Tips for Parents of Teenagers

I have two kids, they are 5 and 2. I don’t have teenagers of my own so I totally get it if you decide to tune me out totally at this point…

For everyone still here, I am a Student Pastor. I was a teenager 7 years ago and I work with dozens of teenagers on a weekly basis. Not only do I work with them, but I sit with many of their parents. Sometimes there is broken heartedness, anger, confusion, frustration, hurt, sadness, and disappointment when we sit together. There is also desire for better days, hope, transparency, brutal honesty, and a willingness to listen and learn (though I typically do most of the learning).

The world is very different today than when parents were in Middle School and High School. In fact, it is quite different from when I was there. Below are some “tips” for parents of teenagers. No, these are not tips coming from a parent with amazing teenage kids. These are tips coming from a Student Pastor that works with all different types of kids and parents.

  • Don’t let the culture tell you what a good parent is. God gave us the Bible for a reason. Let’s use it. Even the best parenting blogs in the world fall terribly short of what we can learn about parenting from the Bible. Our culture tells us a lot of wrong things about teenagers, entitlement, freedom, discipline, etc. The Bible doesn’t tell us a wrong thing about anything, including parenting.
  • Once you have firmly set yourself on God’s word as your guide in parenting begin to look for biblically based resources to help. There are a lot of good resources out there to help us learn and grow as parents. Knowing that I only have one shot at parenting my kids is terrifying to me. Therefore, it is a mission of mine to learn and grow as much as I can as a parent while I am in the trenches. Most parents admit, “I don’t always know what I am doing and I know I am not the best parent.” Good, humility helps! Now, let’s take action to grow and learn.
  • Make sure your kids hear praise for their character more than their looks, skills, accomplishments, friends, athletics, etc. Your kids will see what you value in them by what you praise. Encourage them in every area of life, yes… but make sure it is abundantly clear that God in them reigns supreme. Everyone around them wants to know what they can get out of them, what they can accomplish, let them hear trumpet sounds of praise from their parents about the type of person they are.
  • They don’t have to be given access to everything. Their life won’t end if they don’t have the newest, coolest cell phone. You do not have to allow them to be on every social media outlet. From what I have seen most teenagers do not know how to conduct themselves online. The internet is the last place teenagers need to be learning social skills. It isn’t healthy when such a large percentage of their “conversation” is online or through texting.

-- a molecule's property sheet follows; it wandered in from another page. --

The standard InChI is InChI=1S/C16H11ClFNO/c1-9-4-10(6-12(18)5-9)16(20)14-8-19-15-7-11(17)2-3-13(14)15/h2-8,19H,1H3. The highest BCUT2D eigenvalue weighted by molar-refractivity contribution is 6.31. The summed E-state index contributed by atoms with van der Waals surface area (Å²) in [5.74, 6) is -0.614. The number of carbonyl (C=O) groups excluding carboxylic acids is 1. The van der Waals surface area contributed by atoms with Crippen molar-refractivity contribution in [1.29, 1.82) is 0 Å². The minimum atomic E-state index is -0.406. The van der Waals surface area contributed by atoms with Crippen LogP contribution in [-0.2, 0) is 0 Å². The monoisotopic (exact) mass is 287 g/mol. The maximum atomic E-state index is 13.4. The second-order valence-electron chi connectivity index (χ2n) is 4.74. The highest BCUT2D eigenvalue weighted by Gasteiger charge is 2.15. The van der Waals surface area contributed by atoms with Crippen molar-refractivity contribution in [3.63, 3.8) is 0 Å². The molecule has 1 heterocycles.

• Know what apps they have. I promise you there are a lot of apps out there that you know nothing about that can cause a lot of damage. Pay for a service that monitors everything they do on their phone and on their computer. Everything. I’m not even sure I would let my kids have smart phones until at least 16, but even if I did I would monitor everything. There is a lot of power and responsibility with technology. Be aware of their activity and have consistent conversation about it.
  • Know the Sexual Revolution taking place in our culture and fight against it with all of your might. This is taking purity away from teens and heaping shame, guilt, and condemnation on them. It’s a bad trade off. What your daughter wears does matter. If the coolest, hippest clothes say, “I’m a sexual object” don’t buy them. It is better for her soul to wear “uncool clothes” than clothes that objectify her. Watch your daughters closely, “How do they seek attention from boys? What type of attention are they seeking?’ On to the boys, watch them closely, “How do they treat and look at girls? How do they talk to them?” Fathers, set an example. Show them how to treat a girl by how you treat your wife. Talk to them about this issue, a lot! Teach them what the Bible has to say about sexuality and why.
  • Create a culture of repentance and forgiveness in your home. We all fail. Parents fail, teenagers fail. You need to create a culture in which mistakes aren’t the sworn enemy. Create a culture in which your teenager feels safe coming to you with their sins, hurts, and shortcomings. They are going to share with someone, let it be you. Don’t have a harsh, condemning approach. Be the first one in the family to repent of your mistakes, apologize, and seek forgiveness. They will see it, they will follow.

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